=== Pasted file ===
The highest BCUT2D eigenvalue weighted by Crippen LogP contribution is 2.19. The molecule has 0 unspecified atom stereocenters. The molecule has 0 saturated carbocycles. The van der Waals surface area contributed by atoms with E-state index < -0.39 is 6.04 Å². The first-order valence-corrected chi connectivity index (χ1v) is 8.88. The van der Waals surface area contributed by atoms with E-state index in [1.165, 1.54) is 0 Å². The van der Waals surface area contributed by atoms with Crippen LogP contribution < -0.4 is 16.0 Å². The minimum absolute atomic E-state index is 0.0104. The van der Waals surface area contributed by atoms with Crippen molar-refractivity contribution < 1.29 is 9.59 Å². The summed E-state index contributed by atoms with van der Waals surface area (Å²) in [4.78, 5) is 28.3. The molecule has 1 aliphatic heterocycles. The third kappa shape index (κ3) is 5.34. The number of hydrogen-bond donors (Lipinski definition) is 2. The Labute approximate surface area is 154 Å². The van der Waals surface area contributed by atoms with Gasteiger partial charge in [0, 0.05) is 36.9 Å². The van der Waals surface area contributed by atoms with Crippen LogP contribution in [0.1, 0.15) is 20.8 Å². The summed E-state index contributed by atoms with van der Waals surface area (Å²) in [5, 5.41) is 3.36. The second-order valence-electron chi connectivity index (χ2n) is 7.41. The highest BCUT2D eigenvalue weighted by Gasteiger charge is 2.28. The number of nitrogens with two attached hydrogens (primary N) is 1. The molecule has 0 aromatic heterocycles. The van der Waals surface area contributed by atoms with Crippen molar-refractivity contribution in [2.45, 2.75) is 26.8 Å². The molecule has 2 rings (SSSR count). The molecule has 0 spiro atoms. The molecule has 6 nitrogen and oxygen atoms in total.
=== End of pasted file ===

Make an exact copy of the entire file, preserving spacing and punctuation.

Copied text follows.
The highest BCUT2D eigenvalue weighted by Crippen LogP contribution is 2.19. The molecule has 0 unspecified atom stereocenters. The molecule has 0 saturated carbocycles. The van der Waals surface area contributed by atoms with E-state index < -0.39 is 6.04 Å². The first-order valence-corrected chi connectivity index (χ1v) is 8.88. The van der Waals surface area contributed by atoms with E-state index in [1.165, 1.54) is 0 Å². The van der Waals surface area contributed by atoms with Crippen LogP contribution < -0.4 is 16.0 Å². The minimum absolute atomic E-state index is 0.0104. The van der Waals surface area contributed by atoms with Crippen molar-refractivity contribution < 1.29 is 9.59 Å². The summed E-state index contributed by atoms with van der Waals surface area (Å²) in [4.78, 5) is 28.3. The molecule has 1 aliphatic heterocycles. The third kappa shape index (κ3) is 5.34. The number of hydrogen-bond donors (Lipinski definition) is 2. The Labute approximate surface area is 154 Å². The van der Waals surface area contributed by atoms with Gasteiger partial charge in [0, 0.05) is 36.9 Å². The van der Waals surface area contributed by atoms with Crippen LogP contribution in [0.1, 0.15) is 20.8 Å². The summed E-state index contributed by atoms with van der Waals surface area (Å²) in [5, 5.41) is 3.36. The second-order valence-electron chi connectivity index (χ2n) is 7.41. The highest BCUT2D eigenvalue weighted by Gasteiger charge is 2.28. The number of nitrogens with two attached hydrogens (primary N) is 1. The molecule has 0 aromatic heterocycles. The van der Waals surface area contributed by atoms with Crippen molar-refractivity contribution in [2.45, 2.75) is 26.8 Å². The molecule has 2 rings (SSSR count). The molecule has 0 spiro atoms. The molecule has 6 nitrogen and oxygen atoms in total.